Leap is seeing this trend in stores. "Customers still want and expect an immersive, high-touch experience," says Tolia. "If anything, they desire it more than ever… We see that shoppers are eager to engage with salespeople to learn about brands."
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Navigating a new retail landscape
These shifting consumer habits have transformed how retailers grow and operate stores.
Changing retail location strategies
Before the pandemic, brands prioritized high retail streets in cities like LA and NYC. Now, retailers are expanding to smaller markets and nontraditional retail centers.
"Stores must be convenient," says Clare Walsh, Director of Leasing Strategy at Asana Partners. "Mixed-use environments are more important than ever… Brands [want] neighborhoods that provide an environment where their customers live, work, and spend their free time."
Leap is also seeing a shift in where brands are opening stores. "While major cities like NYC, LA, and Chicago remain in demand, brands are also following population trends and prioritizing year-round warm-weather locations [such as] Florida, Texas, and Arizona," says Tolia.
Retailers are also using new markets to combat rising supply chain costs and delays. Brands are placing stores "in strategic new geographies to accommodate [ecommerce] demand and better meet fulfillment requirements," says Lee Jackson, Senior Vice President, Digital Solutions Advisory at JLL. By using stores as micro-fulfillment centers, he notes, brands can be faster and more efficient.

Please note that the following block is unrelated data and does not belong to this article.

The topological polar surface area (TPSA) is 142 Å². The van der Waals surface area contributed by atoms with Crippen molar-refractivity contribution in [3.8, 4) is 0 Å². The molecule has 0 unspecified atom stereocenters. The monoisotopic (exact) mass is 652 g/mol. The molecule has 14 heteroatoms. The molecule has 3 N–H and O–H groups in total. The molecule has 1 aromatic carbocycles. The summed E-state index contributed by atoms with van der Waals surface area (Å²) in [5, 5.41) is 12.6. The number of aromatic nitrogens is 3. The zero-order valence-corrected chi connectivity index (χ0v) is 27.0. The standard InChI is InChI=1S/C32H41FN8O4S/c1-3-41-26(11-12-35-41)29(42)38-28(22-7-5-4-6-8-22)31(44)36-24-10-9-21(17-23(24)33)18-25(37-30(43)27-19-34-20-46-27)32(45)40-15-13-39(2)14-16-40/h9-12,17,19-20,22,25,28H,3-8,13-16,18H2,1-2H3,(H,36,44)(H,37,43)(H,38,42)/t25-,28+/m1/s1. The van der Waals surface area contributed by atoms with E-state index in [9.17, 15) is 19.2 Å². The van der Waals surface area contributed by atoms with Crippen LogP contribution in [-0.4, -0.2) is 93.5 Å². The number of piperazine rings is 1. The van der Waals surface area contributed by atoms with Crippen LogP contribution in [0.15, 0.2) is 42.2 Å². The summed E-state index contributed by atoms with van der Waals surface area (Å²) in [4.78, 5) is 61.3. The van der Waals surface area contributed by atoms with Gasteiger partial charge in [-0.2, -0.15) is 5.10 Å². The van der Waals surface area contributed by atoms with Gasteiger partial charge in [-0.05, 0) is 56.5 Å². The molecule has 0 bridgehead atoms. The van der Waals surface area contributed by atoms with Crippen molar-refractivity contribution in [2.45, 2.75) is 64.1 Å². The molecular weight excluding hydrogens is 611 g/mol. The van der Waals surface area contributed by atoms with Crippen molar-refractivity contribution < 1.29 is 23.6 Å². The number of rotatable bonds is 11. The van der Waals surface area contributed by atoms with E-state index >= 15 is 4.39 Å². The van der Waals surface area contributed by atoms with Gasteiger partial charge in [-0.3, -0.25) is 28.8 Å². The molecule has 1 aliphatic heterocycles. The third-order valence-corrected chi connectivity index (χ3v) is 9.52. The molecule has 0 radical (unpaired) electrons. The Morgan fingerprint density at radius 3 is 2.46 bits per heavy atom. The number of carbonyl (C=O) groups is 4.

With the shift to smaller markets, store sizes are also shrinking. According to CoStar, the average new lease in 2021 was 3,000 square feet, the lowest in a decade. Even large retailers like Macyߴs, Target, and Kohlߴs have announced smaller store formats.
While smaller stores reduce real estate costs, they also allow brands to experiment. Lululemon uses pop-ups to test new layouts, host events, and sell excess inventory. Their pop-ups also support neighboring stores during high-traffic shopping periods.
Nordstrom is using seasonal pop-ups to keep in touch with customers. The retailer recently announced it will open a Nordstrom Local pop-up in the Hamptons this summer. The small-format store will offer alterations, returns, and next-day pick-up to provide convenience and speed to NYC customers.
Brands will continue experimenting with store formats that prioritize customer service as retailers navigate a new normal.